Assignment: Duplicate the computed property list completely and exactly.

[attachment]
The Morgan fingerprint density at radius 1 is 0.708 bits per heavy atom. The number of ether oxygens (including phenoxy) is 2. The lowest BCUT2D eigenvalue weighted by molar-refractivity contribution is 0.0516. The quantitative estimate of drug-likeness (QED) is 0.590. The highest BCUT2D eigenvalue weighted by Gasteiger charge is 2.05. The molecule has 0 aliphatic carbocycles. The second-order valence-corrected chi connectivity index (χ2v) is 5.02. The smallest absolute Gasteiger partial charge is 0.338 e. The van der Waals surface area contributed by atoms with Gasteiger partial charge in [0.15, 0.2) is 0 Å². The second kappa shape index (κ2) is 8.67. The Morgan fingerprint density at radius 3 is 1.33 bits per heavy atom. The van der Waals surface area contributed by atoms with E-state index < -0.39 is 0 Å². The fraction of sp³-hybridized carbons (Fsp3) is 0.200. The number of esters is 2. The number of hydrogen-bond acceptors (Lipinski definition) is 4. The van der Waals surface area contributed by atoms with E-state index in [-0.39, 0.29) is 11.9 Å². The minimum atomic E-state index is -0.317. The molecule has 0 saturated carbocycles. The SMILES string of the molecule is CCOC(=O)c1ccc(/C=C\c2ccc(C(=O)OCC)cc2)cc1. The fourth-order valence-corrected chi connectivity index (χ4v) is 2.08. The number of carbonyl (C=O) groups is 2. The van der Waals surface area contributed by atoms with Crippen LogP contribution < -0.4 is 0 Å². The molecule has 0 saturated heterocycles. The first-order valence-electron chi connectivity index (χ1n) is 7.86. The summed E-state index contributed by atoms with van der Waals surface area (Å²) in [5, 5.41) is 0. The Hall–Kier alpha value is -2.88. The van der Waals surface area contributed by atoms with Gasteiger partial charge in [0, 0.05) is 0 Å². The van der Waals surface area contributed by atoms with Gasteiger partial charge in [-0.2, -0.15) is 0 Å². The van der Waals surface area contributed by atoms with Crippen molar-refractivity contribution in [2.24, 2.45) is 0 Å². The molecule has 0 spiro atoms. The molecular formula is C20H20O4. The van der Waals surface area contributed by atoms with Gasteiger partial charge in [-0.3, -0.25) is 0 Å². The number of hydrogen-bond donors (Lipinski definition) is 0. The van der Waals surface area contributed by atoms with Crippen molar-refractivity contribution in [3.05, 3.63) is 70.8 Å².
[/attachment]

The Morgan fingerprint density at radius 1 is 0.708 bits per heavy atom. The number of ether oxygens (including phenoxy) is 2. The lowest BCUT2D eigenvalue weighted by molar-refractivity contribution is 0.0516. The quantitative estimate of drug-likeness (QED) is 0.590. The highest BCUT2D eigenvalue weighted by Gasteiger charge is 2.05. The molecule has 0 aliphatic carbocycles. The second-order valence-corrected chi connectivity index (χ2v) is 5.02. The smallest absolute Gasteiger partial charge is 0.338 e. The van der Waals surface area contributed by atoms with Gasteiger partial charge in [0.15, 0.2) is 0 Å². The second kappa shape index (κ2) is 8.67. The Morgan fingerprint density at radius 3 is 1.33 bits per heavy atom. The van der Waals surface area contributed by atoms with E-state index < -0.39 is 0 Å². The fraction of sp³-hybridized carbons (Fsp3) is 0.200. The number of esters is 2. The number of hydrogen-bond acceptors (Lipinski definition) is 4. The van der Waals surface area contributed by atoms with E-state index in [-0.39, 0.29) is 11.9 Å². The minimum atomic E-state index is -0.317. The molecule has 0 saturated carbocycles. The SMILES string of the molecule is CCOC(=O)c1ccc(/C=C\c2ccc(C(=O)OCC)cc2)cc1. The fourth-order valence-corrected chi connectivity index (χ4v) is 2.08. The number of carbonyl (C=O) groups is 2. The van der Waals surface area contributed by atoms with Crippen LogP contribution < -0.4 is 0 Å². The molecule has 0 saturated heterocycles. The first-order valence-electron chi connectivity index (χ1n) is 7.86. The summed E-state index contributed by atoms with van der Waals surface area (Å²) in [5, 5.41) is 0. The Hall–Kier alpha value is -2.88. The van der Waals surface area contributed by atoms with Gasteiger partial charge in [0, 0.05) is 0 Å². The van der Waals surface area contributed by atoms with Gasteiger partial charge in [-0.2, -0.15) is 0 Å². The van der Waals surface area contributed by atoms with Crippen molar-refractivity contribution in [2.24, 2.45) is 0 Å². The molecule has 0 spiro atoms. The molecular formula is C20H20O4. The van der Waals surface area contributed by atoms with Gasteiger partial charge in [-0.3, -0.25) is 0 Å². The number of hydrogen-bond donors (Lipinski definition) is 0. The van der Waals surface area contributed by atoms with Crippen molar-refractivity contribution in [3.05, 3.63) is 70.8 Å².